In responding to a comment on the last entry, I answered the questions of what equipment and software I am using to create our online course materials:
For our College Algebra course, we cover the last six chapters from an Intermediate Algebra textbook. There will be a lecture for each section of each of the chapters. It looks like every full section lecture will be about 20 - 30 minutes in length. I am shooting a screen (or slide) one at a time which comes to about 10 slides or so per section. This post was one of those slides. Each of those slides ranges from 2 - 5 minutes in length. I think that comes to a total of about 27 lectures about 30 minutes each. I will probably have the students order a DVD with hi-res versions of the video, but post compressed versions on the web, maybe even as podcasts available through an RSS feed.
In terms of software, I am doing everything the hard way since I am on a PC. I hear this would probably be easier with a Mac. Nevertheless, I am mostly using free software. For the screen capture, I use CamStudio. I piece all the slides together using Windows Movie Maker. The software I use for writing on the screen is the software that was included with my tablet. My first choice would have been to use a tablet PC but the cost was prohibitive. Instead, I went with the WACOM Intuos3 tablet. We purchased the 9x12 tablet which works well, but is probably larger than needed. The Corel Painter Essentials software was included with the tablet and it worked quite well for the screen casting.
I hope this answers your questions. I got most of my ideas from a podcast I watched in iTunes by the name of "Is All About Math".
I am currently developing an online course in College Algebra for Wayland. The hope is to have a series of video lectures, accompanied by a lecture notebook where the students will fill in the book as they watch the lectures. Below is a sample video from on the series.
A GUIDE TO GRADING EXAMS
by Daniel J. Solove
Associate Professor of Law, The George Washington
University Law School
December 14, 2006
It's that time of year again. Students have taken their
finals, and now it is time to grade them. It is something
professors have been looking forward to all semester.
Exactness in grading is a well-honed skill, taking
considerable expertise and years of practice to master. The
purpose of this post is to serve as a guide to young
professors about how to perfect their grading skills and as
a way for students to learn the mysterious science of how
their grades are determined.
Grading begins with the stack of exams, shown in Figure 1
The next step is to use the most precise grading method
possible. There never is 100% accuracy in grading essay
exams, as subjective elements can never be eradicated from
the process. Numerous methods have been proposed throughout
history, but there is one method that has clearly been
proven superior to the others. See Figure 2 below.
The key to this method is a good toss. Without a
good toss, it is difficult to get a good spread for
the grading curve. It is also important to get the
toss correct on the first try. Exams can get
crumpled if tossed too much. They begin to look as
though the professor actually read them, and this is
definitely to be avoided. Additional tosses are also
inefficient and expend needless time and energy.
Note the toss in Figure 3 below. This is an example
of a toss of considerable skill -- obviously the
result of years of practice.
Note in Figure 3 above that the exams are evenly
spread out, enabling application of the curve. Here,
however, is where the experts diverge. Some contend
that the curve ought to be applied as in Figure 4
below, with the exams at the bottom of the staircase
to receive a lower grade than the ones higher up on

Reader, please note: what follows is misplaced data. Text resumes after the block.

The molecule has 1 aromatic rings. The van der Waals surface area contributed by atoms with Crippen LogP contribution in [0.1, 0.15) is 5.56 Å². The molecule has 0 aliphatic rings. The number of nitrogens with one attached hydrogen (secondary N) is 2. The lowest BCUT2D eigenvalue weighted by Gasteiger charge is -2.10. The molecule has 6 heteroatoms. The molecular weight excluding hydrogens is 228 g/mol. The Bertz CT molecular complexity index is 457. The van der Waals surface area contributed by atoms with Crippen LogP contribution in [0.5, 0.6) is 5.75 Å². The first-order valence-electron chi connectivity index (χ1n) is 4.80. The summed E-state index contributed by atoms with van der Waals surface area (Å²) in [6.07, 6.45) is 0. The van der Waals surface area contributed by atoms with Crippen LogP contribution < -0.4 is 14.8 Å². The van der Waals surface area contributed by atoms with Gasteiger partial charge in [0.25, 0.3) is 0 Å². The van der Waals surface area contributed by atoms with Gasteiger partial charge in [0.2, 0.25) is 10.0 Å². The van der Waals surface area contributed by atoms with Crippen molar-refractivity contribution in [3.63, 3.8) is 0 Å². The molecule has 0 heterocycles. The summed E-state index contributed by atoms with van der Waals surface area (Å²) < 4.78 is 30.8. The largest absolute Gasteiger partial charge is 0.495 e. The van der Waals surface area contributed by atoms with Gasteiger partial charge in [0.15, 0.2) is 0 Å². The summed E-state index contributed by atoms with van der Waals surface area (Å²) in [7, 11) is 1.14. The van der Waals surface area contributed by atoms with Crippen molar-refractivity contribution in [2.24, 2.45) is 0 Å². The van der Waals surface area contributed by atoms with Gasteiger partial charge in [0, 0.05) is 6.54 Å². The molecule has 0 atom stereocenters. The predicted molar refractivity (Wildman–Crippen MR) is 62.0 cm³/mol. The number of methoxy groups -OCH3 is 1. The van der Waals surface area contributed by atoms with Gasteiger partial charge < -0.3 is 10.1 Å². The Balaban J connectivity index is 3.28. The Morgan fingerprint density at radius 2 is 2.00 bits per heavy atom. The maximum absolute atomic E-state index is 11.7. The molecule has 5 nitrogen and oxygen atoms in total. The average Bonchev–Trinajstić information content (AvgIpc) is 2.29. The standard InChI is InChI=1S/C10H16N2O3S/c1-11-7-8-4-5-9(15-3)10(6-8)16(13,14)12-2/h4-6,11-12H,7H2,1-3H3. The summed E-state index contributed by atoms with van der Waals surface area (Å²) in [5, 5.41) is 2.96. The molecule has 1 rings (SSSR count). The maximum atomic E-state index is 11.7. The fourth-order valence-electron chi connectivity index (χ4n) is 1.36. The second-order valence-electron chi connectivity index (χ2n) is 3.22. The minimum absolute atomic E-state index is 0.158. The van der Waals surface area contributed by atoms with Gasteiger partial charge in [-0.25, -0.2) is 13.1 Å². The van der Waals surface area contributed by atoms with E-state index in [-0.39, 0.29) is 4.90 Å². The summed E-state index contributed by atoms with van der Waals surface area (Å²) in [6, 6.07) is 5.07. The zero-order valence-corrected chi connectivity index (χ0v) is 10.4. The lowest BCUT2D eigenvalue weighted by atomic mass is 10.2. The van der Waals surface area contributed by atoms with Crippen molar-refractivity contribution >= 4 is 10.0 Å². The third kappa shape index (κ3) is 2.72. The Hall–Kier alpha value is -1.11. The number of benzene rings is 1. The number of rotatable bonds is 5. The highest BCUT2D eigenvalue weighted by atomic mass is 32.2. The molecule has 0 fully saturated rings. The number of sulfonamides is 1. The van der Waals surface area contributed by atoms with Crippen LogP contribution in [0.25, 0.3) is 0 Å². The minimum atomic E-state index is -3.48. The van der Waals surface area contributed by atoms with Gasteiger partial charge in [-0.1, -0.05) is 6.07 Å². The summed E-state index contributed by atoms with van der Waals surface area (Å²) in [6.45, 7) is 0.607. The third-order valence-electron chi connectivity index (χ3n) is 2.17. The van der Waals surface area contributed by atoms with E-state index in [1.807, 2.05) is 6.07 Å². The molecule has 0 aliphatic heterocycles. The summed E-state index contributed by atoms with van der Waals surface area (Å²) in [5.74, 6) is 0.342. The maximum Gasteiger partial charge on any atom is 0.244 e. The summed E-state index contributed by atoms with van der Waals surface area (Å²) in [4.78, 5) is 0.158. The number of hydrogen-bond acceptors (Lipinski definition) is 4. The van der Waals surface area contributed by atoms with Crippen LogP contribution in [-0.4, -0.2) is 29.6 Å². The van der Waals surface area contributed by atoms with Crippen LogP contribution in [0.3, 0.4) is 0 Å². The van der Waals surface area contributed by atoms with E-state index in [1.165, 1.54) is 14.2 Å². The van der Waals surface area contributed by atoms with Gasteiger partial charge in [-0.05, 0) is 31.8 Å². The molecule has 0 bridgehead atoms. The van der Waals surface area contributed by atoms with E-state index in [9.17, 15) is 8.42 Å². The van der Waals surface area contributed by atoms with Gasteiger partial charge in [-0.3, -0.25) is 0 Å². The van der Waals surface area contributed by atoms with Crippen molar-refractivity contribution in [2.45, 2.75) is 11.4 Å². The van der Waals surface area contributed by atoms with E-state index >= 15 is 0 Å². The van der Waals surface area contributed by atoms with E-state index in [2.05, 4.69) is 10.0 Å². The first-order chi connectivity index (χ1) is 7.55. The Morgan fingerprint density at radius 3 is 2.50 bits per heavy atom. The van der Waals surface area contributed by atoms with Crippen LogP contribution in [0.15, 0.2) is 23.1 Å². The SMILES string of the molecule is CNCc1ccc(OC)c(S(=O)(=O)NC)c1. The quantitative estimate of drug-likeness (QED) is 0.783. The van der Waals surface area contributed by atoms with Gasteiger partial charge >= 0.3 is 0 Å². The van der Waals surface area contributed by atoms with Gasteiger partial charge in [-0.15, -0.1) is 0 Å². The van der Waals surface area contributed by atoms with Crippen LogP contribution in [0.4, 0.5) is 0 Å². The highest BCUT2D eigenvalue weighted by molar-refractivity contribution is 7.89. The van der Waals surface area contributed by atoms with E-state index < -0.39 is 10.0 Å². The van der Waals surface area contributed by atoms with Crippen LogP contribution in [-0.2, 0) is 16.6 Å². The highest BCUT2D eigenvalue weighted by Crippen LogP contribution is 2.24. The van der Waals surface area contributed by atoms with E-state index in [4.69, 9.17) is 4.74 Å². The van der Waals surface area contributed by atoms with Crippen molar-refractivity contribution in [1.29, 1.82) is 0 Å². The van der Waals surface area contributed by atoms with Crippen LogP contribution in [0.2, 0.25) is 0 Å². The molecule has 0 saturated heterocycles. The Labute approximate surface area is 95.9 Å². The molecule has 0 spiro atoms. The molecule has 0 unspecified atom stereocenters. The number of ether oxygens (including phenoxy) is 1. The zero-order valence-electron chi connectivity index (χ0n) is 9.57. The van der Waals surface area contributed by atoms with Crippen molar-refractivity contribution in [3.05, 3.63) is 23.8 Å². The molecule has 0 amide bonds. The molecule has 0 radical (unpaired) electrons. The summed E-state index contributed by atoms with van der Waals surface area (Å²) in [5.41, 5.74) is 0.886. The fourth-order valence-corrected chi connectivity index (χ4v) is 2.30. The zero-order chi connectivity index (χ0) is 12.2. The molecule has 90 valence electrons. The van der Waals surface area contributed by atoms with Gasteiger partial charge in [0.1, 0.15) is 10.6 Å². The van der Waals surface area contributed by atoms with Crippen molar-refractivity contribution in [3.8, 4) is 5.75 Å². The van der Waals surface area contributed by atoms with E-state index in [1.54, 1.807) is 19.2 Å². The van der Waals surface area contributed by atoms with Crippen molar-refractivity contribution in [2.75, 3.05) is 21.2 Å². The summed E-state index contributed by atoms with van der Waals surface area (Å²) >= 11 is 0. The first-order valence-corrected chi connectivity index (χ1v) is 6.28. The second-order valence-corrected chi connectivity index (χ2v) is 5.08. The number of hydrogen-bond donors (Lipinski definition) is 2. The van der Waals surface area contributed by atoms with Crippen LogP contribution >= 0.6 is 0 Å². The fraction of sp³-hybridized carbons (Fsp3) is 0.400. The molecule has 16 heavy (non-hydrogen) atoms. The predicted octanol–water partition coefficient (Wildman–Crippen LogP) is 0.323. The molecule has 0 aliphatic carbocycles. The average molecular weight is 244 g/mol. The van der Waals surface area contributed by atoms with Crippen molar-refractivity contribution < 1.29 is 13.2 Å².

According to this theory, quality is understood
as a function of being toward the top, and thus the
best exams clearly are to be found in this position.
Others, however, propose an alternative theory
(Figure 5 below).
They contend that that the exams at the bottom
deserve higher grades than the ones at the top.
While many professors still practice the
top-higher-grade approach, the leading authorities
subscribe to the bottom-higher-grade theory, despite
its counterintuitive appearance. The rationale for
this view is that the exams that fall lower on the
staircase have more heft and have traveled farther.
The greater distance traveled indicates greater
knowledge of the subject matter. The bottom
higher-grade approach is clearly the most logical
and best-justified approach.
Even with the grade curve lines established,
grading is far from completed. Several exams teeter
between levels. The key is to measure the extent of
what is referred to as "exam protrusion." Exams that
have small portions extending below the grade line
should receive a minus; exams with protrusions above
the grade lines receive a plus.
But what about exams that are right in the middle
of a line. In Figure 6 below, this exam teeters
between the A and B line. Should it receive and A-
or a B+?
This is a difficult question, but I believe it is
clearly an A-. The exam is already bending toward
the next stair, and in the bottom-higher-grade
approach, it is leaning toward the A-. Therefore,
this student deserves the A- since momentum is
clearly in that direction.
Finally, there are some finer points about
grading that only true masters have understood.
Consider the exam in Figure 7 below. Although it
appears on the C stair and seems to be protruding
onto the B stair, at first glance, one would think
it should receive a grade of C+. But not so. A
careful examination reveals that the exam is
crumpled. Clearly this is an indication of a sloppy
exam performance, and the grade must reflect this
fact. The appropriate grade is C-.
One final example, consider in Figure 8 below the
circled exam that is is very far away from the
others at the bottom of the staircase. Is this an
Novices would think so, as the exam has separated
itself a considerable distance from the rest of the
pack. However, the correct grade for this exam is a
B. The exam has traveled too far away from the pack,
and will lead to extra effort on the part of the
grader to retrieve the exam. Therefore, the exam
must be penalized for this obvious flaw.
As you can see, grading takes considerable time